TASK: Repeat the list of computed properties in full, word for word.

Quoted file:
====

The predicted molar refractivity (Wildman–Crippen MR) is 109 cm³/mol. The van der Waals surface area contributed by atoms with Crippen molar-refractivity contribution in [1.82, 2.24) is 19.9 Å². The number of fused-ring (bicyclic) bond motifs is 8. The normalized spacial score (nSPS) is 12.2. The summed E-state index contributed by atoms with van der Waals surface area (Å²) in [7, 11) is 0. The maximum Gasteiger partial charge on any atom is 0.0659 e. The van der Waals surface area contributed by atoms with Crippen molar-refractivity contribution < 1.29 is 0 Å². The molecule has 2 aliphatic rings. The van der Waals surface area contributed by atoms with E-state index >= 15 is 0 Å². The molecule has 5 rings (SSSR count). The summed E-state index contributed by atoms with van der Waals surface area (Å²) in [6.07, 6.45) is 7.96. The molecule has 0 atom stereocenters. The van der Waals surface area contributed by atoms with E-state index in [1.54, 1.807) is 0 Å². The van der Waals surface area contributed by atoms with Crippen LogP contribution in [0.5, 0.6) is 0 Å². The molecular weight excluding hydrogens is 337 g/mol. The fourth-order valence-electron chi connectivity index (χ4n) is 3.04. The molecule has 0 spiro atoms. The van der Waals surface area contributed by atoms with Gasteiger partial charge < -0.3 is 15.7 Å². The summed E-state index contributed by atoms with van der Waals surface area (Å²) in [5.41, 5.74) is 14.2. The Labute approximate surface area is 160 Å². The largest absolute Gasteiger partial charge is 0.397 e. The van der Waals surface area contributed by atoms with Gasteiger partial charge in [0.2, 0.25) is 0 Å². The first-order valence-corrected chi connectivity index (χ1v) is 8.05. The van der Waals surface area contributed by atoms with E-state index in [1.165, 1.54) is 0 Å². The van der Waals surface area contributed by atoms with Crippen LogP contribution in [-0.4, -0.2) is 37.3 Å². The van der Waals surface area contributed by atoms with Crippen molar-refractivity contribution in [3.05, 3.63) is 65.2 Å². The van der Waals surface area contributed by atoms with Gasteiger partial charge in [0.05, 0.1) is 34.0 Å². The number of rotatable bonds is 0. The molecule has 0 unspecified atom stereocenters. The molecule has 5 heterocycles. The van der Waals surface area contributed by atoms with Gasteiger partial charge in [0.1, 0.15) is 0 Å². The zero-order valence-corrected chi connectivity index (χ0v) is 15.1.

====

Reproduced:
The predicted molar refractivity (Wildman–Crippen MR) is 109 cm³/mol. The van der Waals surface area contributed by atoms with Crippen molar-refractivity contribution in [1.82, 2.24) is 19.9 Å². The number of fused-ring (bicyclic) bond motifs is 8. The normalized spacial score (nSPS) is 12.2. The summed E-state index contributed by atoms with van der Waals surface area (Å²) in [7, 11) is 0. The maximum Gasteiger partial charge on any atom is 0.0659 e. The van der Waals surface area contributed by atoms with Crippen molar-refractivity contribution < 1.29 is 0 Å². The molecule has 2 aliphatic rings. The van der Waals surface area contributed by atoms with E-state index >= 15 is 0 Å². The molecule has 5 rings (SSSR count). The summed E-state index contributed by atoms with van der Waals surface area (Å²) in [6.07, 6.45) is 7.96. The molecule has 0 atom stereocenters. The van der Waals surface area contributed by atoms with E-state index in [1.54, 1.807) is 0 Å². The van der Waals surface area contributed by atoms with Crippen LogP contribution in [0.5, 0.6) is 0 Å². The molecular weight excluding hydrogens is 337 g/mol. The fourth-order valence-electron chi connectivity index (χ4n) is 3.04. The molecule has 0 spiro atoms. The van der Waals surface area contributed by atoms with Gasteiger partial charge < -0.3 is 15.7 Å². The summed E-state index contributed by atoms with van der Waals surface area (Å²) in [5.41, 5.74) is 14.2. The Labute approximate surface area is 160 Å². The largest absolute Gasteiger partial charge is 0.397 e. The van der Waals surface area contributed by atoms with Gasteiger partial charge in [0.2, 0.25) is 0 Å². The first-order valence-corrected chi connectivity index (χ1v) is 8.05. The van der Waals surface area contributed by atoms with E-state index in [1.165, 1.54) is 0 Å². The van der Waals surface area contributed by atoms with Crippen LogP contribution in [-0.4, -0.2) is 37.3 Å². The van der Waals surface area contributed by atoms with Crippen molar-refractivity contribution in [3.05, 3.63) is 65.2 Å². The van der Waals surface area contributed by atoms with Gasteiger partial charge in [0.05, 0.1) is 34.0 Å². The number of rotatable bonds is 0. The molecule has 0 unspecified atom stereocenters. The molecule has 5 heterocycles. The van der Waals surface area contributed by atoms with Gasteiger partial charge in [0.1, 0.15) is 0 Å². The zero-order valence-corrected chi connectivity index (χ0v) is 15.1.